The heartbeat of hope weakens.

Isaiah 2:1-5

‘Come, let us go up to the mountain of the Lord,
to the house of the God of Jacob;
that God may teach us God’s ways
and that we may walk in God’s paths.’
For out of Zion shall go forth instruction,
and the word of the Lord from Jerusalem.
God shall judge between the nations,
and shall arbitrate for many peoples;
they shall beat their swords into ploughshares,
and their spears into pruning-hooks;
nation shall not lift up sword against nation,
neither shall they learn war any more.
O house of Jacob,
come, let us walk
in the light of the Lord!

The prophet Isaiah declares the reign of God. Prophetic witness oriented toward God’s union with God’s people, and the union of God’s people among themselves.[1] Isaiah heralds the coming kingdom of God, and in doing so highlights the discrepancy between the reign of God and the rule of humanity. Under the rule of humanity, kingdoms and nations are set against each other, each poised in aggressive defense against the other—the enemy. But Isaiah declares that under the reign of God nations and kingdoms will be united, rendering boundaries and battlements pointless for nations will stream into the house of God set high above all other human made castles of brick and mortar.

Isaiah declares that under the reign of God many peoples seek to gather in the House of God to learn God’s ways and to walk in God’s paths. Rather than choosing the failing and long expired ways and paths of humanity,[2] the people will choose what is different intending to chart different courses from the ones they charted for themselves ending in war and death fueled by hatred and obsessive self-supremacy and power.[3] According to Isaiah, it’s God’s loving desire for all people, the entire earth, to live in the realm of love and life, the realm of God, [4] leaving behind the kingdom and rule of humanity and the atmosphere infused with antagonism and death.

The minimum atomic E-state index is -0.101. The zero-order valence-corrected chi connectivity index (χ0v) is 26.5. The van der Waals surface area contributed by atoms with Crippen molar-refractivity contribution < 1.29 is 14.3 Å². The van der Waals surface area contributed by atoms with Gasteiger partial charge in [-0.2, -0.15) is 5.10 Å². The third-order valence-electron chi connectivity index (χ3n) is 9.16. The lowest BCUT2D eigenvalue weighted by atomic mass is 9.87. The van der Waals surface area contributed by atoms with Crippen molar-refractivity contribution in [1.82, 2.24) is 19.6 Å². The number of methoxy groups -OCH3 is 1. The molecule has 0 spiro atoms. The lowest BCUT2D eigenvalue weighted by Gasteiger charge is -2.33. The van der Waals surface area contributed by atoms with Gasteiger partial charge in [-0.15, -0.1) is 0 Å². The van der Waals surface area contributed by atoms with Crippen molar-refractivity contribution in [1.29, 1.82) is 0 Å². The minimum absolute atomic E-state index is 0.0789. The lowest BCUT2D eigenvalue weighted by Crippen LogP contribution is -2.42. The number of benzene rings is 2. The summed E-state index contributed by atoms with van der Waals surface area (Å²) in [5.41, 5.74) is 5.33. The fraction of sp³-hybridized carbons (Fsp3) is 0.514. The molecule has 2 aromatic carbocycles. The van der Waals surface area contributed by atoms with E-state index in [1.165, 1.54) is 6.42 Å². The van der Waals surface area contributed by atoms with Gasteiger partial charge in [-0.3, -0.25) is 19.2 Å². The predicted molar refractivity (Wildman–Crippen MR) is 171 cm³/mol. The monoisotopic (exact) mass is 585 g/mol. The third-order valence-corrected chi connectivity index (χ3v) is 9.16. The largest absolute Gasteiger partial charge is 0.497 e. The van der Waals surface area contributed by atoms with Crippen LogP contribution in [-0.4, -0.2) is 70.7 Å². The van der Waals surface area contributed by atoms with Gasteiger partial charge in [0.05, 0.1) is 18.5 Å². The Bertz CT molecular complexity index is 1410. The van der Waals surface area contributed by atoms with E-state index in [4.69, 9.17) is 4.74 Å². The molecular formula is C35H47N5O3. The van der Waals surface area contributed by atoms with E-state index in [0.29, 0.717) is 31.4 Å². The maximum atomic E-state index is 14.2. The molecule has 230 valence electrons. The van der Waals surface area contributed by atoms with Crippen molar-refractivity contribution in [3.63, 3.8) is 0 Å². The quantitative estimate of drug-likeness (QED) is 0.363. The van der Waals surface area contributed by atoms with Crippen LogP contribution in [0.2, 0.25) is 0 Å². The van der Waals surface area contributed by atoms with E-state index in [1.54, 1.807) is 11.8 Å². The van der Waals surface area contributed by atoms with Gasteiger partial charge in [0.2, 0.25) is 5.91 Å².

Isaiah’s proclamation punctures the blinds his people wear, letting the light of divine glory and desire shine and illuminate better ways. As the people keep drunk on cups of violence and arrogance, power and avarice, Isaiah introduces the living and restoring water of God.[5] God will come to dwell among this lowly nation, weak in comparison to neighboring kingdoms, and will take up the royal seat here. Not the great nations of humanity, but the small nation of God, Jerusalem,[6] will be the epicenter of divine love and life, tendrils emanating outward, impacting all the other nations, beckoning them to follow the way of God, the way of love and life. From Jerusalem, all will be beckoned to ditch that which makes sense according to human standards and is in opposition to the will of God. From Jerusalem the people will be lured to walk bold rather than timid in the midst of a world throbbing with pain and agony; they will bend toward the justice and judgment of God and not of their own machinations.[7] Instead of forging new weapons bent on destruction and death—the fruit of war[8]—the people will turn their weapons into tools to nourish and flourish the fruit of life. Rather than being students of violence and destruction under the rule of humanity, they will drink in and feed on the knowledge of God; “Passion for war will be subdued by a greater passion: the passion to discover God’s ways.”[9] For Isaiah, and the other prophets, humanity’s obsession with power and might, is indicative of a terminal sickness ending only in death; there’s a better way, say the prophets, a way leading to life and liberty, joy and community.[10]

The heartbeat of hope revives.

Conclusion

Hope exists because there’s another story to be told. And if there’s another story to tell, then there’s another way to conceive the world. And if another way to conceive the world, then another way to be in the world. One of the mistakes we make is reading Isaiah through the lens of passivity; when we do, we neglect the core of what Isaiah declares to his people: Behold, Israel; shema, Israel! Look and listen to your God; resist the evil machinations of human hearts bent on power and weaponized violence, on destruction and death and follow the way of your God, the way of love and life. The intervention of God is wholly outside of us and wholly not outside of us. Hope exists because God is and God is within us.

When Isaiah implores, “O house of Jacob, come, let us walk in the light of God!” He turns the focus of the narrative away from the ways of his people—stuck under the rule of humanity—and refocuses the narrative on God. In this way the people are beckoned out of themselves and toward God. But Isaiah doesn’t stop there. He doesn’t leave his people just staring at God, just listening to God. Let us walk; let us look, let us hear, and let us walk. To be beckoned out of one’s self and to God is, in God’s anthropological economy, to be beckoned into God and thus into one’s self walking in the world in with love and life and not death and destruction.